'American Idol' recap: The altitude takes effect in Aspen
"The altitude's giving me kind of a headache," Steven Tyler quipped of the episode's mountainous locale at the outset. "Does anyone have an Aspen?" It was more or less downhill (with just a few bright spots) from there.
We got ...
Jenni Schick, an "overly energetic" music teacher who'd apparently schlepped in from Sterling, Va., to plant one on Tyler because he was on her shortlist of people her boyfriend would allow her to kiss without calling it cheating. (Also on the list: Lady Gaga and Adam Levine.) With her enthusiastic take on Pat Benatar's "Heartbreaker," she earned a yellow ticket and an opportunity to inform us that Tyler's lips are "very soft."
Curtis Gray, a Florida singer at the upper tip of the age range, at 28, who sang Boyz II Men's "It's So Hard to Say Goodbye to Yesterday" and got three yeses -- and a bonus "you're good-looking" from Jennifer Lopez.
Tealana Hedgespeth, a sunny 19-year-old with a twin sister whose talent she's felt overshadowed by all her life. She was looking for a little validation from the judges, but when she opened her mouth to sing, all Lopez could do was beg Tyler not to ask her for another song. Even he didn't have the stomach for that, though he did have the mettle to suggest Hedgespeth record herself singing and listen back so she can hear what the judges heard. Hedgespeth left disappointed.
Haley Smith, a groovy-giggly 18-year-old straight out of another era (Lopez detects a '60s/'70s vibe straight off) who sailed through with an interesting Joni Mitchell-esque take on "Tell Me Something Good." Probably my favorite audition of the episode. (Tyler's too, it seemed: He told her he was "honored" to be listening to her voice.)
Alanna Snare, a waitress/bartender at a restaurant that serves "Rocky Mountain Oysters" (a.k.a. bull testes), along with the testicles of both buffalo and turkeys. "Turkeys have [bleep]?" Tyler asked. And while the producers had their fingers on the sound-effects buttons, they also inserted some cow noises into Snare's tone-deaf rendition of Dolly Parton's "Jolene" and then a turkey noise after she got the boot. Not so nice, guys.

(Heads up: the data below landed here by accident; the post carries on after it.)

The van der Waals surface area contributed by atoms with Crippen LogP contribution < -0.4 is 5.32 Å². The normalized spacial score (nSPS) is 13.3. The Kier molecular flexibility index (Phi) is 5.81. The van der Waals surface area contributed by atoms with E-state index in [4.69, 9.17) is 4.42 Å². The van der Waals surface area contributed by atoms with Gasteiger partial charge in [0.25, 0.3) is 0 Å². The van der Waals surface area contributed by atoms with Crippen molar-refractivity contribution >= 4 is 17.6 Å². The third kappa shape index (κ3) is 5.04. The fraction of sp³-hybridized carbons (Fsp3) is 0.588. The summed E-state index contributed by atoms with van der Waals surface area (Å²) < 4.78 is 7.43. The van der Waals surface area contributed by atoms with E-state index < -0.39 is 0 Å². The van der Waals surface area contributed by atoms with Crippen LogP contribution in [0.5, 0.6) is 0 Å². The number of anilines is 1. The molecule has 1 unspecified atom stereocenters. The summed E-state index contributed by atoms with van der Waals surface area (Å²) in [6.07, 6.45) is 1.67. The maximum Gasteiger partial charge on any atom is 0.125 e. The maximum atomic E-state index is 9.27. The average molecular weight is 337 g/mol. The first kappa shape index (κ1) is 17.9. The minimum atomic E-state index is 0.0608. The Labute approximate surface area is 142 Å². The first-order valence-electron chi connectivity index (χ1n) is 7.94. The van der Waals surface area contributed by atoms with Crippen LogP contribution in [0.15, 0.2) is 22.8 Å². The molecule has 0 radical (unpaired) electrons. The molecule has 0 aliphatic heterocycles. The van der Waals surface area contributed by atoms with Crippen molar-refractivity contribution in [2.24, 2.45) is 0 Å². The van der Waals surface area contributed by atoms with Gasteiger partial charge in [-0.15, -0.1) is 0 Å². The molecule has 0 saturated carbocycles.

Shelby Tweten, a Minnesota 17-year-old who was diagnosed with bipolar disorder in March and has been "struggling with depression since 4th grade." She wants to show people that bipolar disorder "doesn't define who you are." Singing got her through some of the rough spots in her illness, and now, with Carrie Underwood's "Temporary Home," it has elicited tears from Lopez and gotten her through to Hollywood. "See you later, Minne-snow-ta," Tweten said, cutely.
Jairon Jackson, a sweet-voiced 19-year-old from Denver who sang his own song and prompted Lopez to dub him "a lover." Having broken through to the next round, Jackson then broke a glass fixture on his way out. ("Sorry. My bad …")
Angie Zeiderman, a 25-year-old waitress, part-time singer and Lady Gaga fan who declared, "It is time for a vintage glitter queen on 'American Idol.'" After she sang "If You’ve Got It, Flaunt It" from "The Producers," Randy Jackson (apparently no fan of show tunes) wasn't so sure. But Lopez requested another song, and Zeiderman rose to the occasion with a perfectly fine "Blue Bayou." Jackson said the second song had changed his mind, and the judges waved her through.
And last, but not least, Aspen brought us Magic Cyclops, a stunt contestant who had apparently taken a few pages from the "Spinal Tap" notebook: phony British accent (originating in Davenport, Iowa, he said), delusional rock star shtick and all. He was not unfunny: "I am not ready at all but that's when I do some of my most dangerous work," he said before heading in to face the judges. And when one of them asked him how old he was, the bearded contestant demurred, noting, "It's not polite to ask a lady her age." After the funnyman butchered Neil Diamond and Jimmy Buffet (or as he pronounced it, James Boo-fay), Jackson began to flee the scene, stopping to ask that the contestant at least remove his sunglasses. Magic Cyclops refused. "They're prescription," he said, adding, "I have no eyes. I have no soul."
Don't we all kind of feel like that at this point in the "Idol" auditions?
What did you think of "Idol's" Aspen auditions?
-- Amy Reiter
Photo: Colorado contestants get ready on Wednesday's "American Idol." Credit: Michael Becker / Fox